The results offer a general idea of how much you’ll need and are not intended to be investment advice. The results are presented in both future dollars (at retirement) and today’s dollars, which is calculated using an inflation rate of 2.3%.

USE CNN ONLINE CALCULATOR http://money.cnn.com/calculator/retirement/retirement-need/

How we calculate your savings goal

First, we determine what your income will be at the time you retire by growing your current income at an annual rate of 3.8% (the inflation rate of 2.3%, plus the salary growth rate of 1.5%). We then assume you can live comfortably off of 85% of your pre-retirement income. So if you earn $100,000 the year you retire, we estimate you will need $85,000 during the first year of retirement. For each subsequent year, we increase your income need by 2.3% to keep up with inflation. We then factor in Social Security by subtracting your estimated benefits (more on that below) since that income will reduce the amount you will need to save.

The second step is to calculate the total savings you will need at the time you retire, in order to generate enough income for each year of retirement. To do this, we determine what it would cost to purchase a fixed income annuity, with inflation-adjusted payments, using a discount rate (or rate of return) of 6%. The cost to purchase this hypothetical annuity is your target savings goal.

How we calculate the amount you will save

To figure out how much you will save by the time you retire, we first estimate your future income by growing your current income at a rate of 3.8% (the inflation rate of 2.3%, plus the salary growth rate of 1.5%). Then, we determine what the sum of your annual contributions will be between now and retirement. We assume your current savings and future contributions are invested and will earn an average annual rate of return of 6%.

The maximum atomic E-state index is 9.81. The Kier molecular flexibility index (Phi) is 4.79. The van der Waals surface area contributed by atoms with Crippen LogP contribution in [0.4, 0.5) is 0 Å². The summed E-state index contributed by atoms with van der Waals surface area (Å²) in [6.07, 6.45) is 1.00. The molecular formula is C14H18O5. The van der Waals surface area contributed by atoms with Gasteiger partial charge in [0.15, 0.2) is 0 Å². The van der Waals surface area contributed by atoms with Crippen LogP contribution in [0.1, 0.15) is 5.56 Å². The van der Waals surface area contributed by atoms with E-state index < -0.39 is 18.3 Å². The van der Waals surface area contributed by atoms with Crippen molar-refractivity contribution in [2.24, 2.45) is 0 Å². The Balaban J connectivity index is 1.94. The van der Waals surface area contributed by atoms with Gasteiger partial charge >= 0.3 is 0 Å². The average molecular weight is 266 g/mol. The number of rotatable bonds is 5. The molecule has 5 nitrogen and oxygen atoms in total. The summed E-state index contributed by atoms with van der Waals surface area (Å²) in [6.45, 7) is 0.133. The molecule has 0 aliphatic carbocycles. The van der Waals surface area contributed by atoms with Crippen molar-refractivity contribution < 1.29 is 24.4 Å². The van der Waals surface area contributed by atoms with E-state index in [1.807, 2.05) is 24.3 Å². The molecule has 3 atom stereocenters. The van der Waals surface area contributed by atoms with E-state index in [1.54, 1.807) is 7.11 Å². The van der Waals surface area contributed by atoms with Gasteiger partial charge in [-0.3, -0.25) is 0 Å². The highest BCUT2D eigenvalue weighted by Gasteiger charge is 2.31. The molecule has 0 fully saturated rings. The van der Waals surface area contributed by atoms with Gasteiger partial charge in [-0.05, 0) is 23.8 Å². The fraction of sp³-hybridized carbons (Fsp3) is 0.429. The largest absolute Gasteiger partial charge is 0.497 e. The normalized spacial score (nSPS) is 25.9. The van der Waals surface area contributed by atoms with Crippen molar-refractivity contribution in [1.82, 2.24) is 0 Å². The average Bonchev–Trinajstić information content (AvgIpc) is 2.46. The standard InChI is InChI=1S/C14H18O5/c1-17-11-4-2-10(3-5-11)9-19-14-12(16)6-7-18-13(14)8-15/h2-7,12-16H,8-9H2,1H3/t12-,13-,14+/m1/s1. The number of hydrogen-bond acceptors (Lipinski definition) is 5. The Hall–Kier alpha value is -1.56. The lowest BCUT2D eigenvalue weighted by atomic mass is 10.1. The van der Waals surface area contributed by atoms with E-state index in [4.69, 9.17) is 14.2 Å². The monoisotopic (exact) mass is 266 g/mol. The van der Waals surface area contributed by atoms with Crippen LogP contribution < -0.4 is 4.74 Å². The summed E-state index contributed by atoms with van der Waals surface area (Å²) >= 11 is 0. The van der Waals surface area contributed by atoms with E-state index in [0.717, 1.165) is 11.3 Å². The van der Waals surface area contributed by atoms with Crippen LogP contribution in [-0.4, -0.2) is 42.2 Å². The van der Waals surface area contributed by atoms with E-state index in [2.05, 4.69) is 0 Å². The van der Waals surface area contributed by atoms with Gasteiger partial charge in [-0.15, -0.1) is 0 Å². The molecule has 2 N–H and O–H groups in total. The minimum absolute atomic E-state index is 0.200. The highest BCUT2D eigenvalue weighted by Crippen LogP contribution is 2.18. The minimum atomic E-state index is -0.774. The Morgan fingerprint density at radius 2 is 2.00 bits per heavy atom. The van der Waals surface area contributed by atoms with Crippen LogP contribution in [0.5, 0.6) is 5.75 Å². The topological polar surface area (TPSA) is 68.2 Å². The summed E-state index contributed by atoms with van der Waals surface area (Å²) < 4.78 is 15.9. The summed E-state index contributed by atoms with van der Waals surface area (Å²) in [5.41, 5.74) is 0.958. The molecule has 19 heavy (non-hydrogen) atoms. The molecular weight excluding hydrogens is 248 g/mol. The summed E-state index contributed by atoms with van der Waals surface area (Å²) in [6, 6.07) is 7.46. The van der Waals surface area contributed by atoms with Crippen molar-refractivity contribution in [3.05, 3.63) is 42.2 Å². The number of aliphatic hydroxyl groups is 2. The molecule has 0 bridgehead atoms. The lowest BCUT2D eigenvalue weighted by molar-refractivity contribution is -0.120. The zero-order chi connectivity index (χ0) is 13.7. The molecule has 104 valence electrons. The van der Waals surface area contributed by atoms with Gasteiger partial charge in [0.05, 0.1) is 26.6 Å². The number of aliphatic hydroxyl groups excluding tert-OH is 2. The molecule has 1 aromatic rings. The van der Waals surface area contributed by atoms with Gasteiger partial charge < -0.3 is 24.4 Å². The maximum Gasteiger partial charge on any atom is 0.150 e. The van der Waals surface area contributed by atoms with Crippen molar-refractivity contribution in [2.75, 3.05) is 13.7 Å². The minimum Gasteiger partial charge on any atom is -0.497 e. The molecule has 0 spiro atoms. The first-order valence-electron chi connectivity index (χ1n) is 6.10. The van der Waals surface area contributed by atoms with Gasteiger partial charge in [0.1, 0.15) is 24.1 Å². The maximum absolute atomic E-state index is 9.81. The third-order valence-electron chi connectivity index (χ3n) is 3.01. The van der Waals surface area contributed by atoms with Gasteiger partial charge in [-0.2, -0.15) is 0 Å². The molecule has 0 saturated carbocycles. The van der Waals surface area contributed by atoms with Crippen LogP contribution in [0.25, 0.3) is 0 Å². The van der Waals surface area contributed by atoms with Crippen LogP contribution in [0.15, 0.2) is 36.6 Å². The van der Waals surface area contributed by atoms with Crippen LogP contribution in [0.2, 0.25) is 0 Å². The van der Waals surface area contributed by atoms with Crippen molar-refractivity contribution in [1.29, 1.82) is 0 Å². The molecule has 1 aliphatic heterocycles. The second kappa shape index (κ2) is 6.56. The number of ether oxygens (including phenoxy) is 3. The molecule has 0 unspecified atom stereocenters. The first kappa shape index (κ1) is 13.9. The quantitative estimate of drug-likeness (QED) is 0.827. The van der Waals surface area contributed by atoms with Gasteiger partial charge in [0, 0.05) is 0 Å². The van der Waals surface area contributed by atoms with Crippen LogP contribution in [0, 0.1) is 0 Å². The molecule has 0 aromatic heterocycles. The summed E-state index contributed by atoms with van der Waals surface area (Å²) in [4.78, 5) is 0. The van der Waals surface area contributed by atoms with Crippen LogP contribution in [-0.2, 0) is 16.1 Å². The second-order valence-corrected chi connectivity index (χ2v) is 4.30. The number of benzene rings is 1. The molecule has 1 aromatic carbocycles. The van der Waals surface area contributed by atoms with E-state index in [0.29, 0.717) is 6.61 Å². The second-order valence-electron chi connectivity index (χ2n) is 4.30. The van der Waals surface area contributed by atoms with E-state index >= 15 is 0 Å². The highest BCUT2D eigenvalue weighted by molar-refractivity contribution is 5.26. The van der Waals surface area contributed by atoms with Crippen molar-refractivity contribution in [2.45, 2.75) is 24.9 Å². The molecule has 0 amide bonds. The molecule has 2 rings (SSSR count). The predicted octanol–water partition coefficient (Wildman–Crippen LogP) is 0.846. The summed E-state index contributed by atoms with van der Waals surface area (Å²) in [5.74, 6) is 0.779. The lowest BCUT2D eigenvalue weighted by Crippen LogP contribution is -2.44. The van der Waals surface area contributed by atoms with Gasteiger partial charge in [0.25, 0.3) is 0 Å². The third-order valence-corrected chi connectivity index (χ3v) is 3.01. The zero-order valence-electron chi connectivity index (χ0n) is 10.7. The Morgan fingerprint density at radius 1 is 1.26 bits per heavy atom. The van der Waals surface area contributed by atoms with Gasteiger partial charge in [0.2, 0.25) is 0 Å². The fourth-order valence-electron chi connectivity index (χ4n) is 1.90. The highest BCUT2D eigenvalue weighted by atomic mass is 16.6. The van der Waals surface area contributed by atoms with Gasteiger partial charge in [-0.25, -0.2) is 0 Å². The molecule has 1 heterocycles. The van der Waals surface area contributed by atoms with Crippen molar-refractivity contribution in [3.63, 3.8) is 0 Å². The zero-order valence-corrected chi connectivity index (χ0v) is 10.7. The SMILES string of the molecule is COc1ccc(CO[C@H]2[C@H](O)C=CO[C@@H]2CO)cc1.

How we estimate Social Security benefits

We estimate your Social Security benefits based on the assumption that you will have worked at least 35 years and will start collecting benefits at age 67. For most people who are working today, that’s considered full retirement age. If you plan on retiring after age 67, we assumed the benefits are invested (along with your savings) and grown at the same average rate of return of 6%. We use your estimated pre-retirement income to calculate your estimated annual Social Security benefits, based on current benefit formulas and accounting for inflation. To better understand your actual Social Security benefits, please visit www.ssa.gov.

 

Sources: Social Security Administration; Federal Reserve of Philadelphia; Department of Labor; CNN http://money.cnn.com/calculator/retirement/retirement-need/